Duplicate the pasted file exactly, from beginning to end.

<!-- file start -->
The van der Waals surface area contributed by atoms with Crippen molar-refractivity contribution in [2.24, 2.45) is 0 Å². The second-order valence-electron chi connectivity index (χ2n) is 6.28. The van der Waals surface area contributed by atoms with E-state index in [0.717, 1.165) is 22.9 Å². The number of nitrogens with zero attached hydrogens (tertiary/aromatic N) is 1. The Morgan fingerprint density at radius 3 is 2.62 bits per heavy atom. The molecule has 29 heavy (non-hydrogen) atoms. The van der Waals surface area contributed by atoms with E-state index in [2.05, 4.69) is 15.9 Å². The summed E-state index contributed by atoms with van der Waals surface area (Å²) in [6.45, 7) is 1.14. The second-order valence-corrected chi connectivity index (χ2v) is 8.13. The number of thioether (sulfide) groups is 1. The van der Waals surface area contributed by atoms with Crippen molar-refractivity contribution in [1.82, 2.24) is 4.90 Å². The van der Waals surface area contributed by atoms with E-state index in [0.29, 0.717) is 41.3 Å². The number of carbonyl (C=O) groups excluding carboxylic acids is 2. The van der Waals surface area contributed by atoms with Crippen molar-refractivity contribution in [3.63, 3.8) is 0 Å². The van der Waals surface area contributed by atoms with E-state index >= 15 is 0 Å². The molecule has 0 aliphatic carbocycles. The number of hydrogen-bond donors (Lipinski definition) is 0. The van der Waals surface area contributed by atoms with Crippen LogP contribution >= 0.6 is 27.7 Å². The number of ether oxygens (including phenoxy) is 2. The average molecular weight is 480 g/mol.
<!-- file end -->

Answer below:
The van der Waals surface area contributed by atoms with Crippen molar-refractivity contribution in [2.24, 2.45) is 0 Å². The second-order valence-electron chi connectivity index (χ2n) is 6.28. The van der Waals surface area contributed by atoms with E-state index in [0.717, 1.165) is 22.9 Å². The number of nitrogens with zero attached hydrogens (tertiary/aromatic N) is 1. The Morgan fingerprint density at radius 3 is 2.62 bits per heavy atom. The molecule has 29 heavy (non-hydrogen) atoms. The van der Waals surface area contributed by atoms with E-state index in [2.05, 4.69) is 15.9 Å². The summed E-state index contributed by atoms with van der Waals surface area (Å²) in [6.45, 7) is 1.14. The second-order valence-corrected chi connectivity index (χ2v) is 8.13. The number of thioether (sulfide) groups is 1. The van der Waals surface area contributed by atoms with Crippen molar-refractivity contribution in [1.82, 2.24) is 4.90 Å². The van der Waals surface area contributed by atoms with E-state index in [0.29, 0.717) is 41.3 Å². The number of carbonyl (C=O) groups excluding carboxylic acids is 2. The van der Waals surface area contributed by atoms with Crippen molar-refractivity contribution in [3.63, 3.8) is 0 Å². The van der Waals surface area contributed by atoms with E-state index >= 15 is 0 Å². The molecule has 0 aliphatic carbocycles. The number of hydrogen-bond donors (Lipinski definition) is 0. The van der Waals surface area contributed by atoms with Crippen LogP contribution >= 0.6 is 27.7 Å². The number of ether oxygens (including phenoxy) is 2. The average molecular weight is 480 g/mol.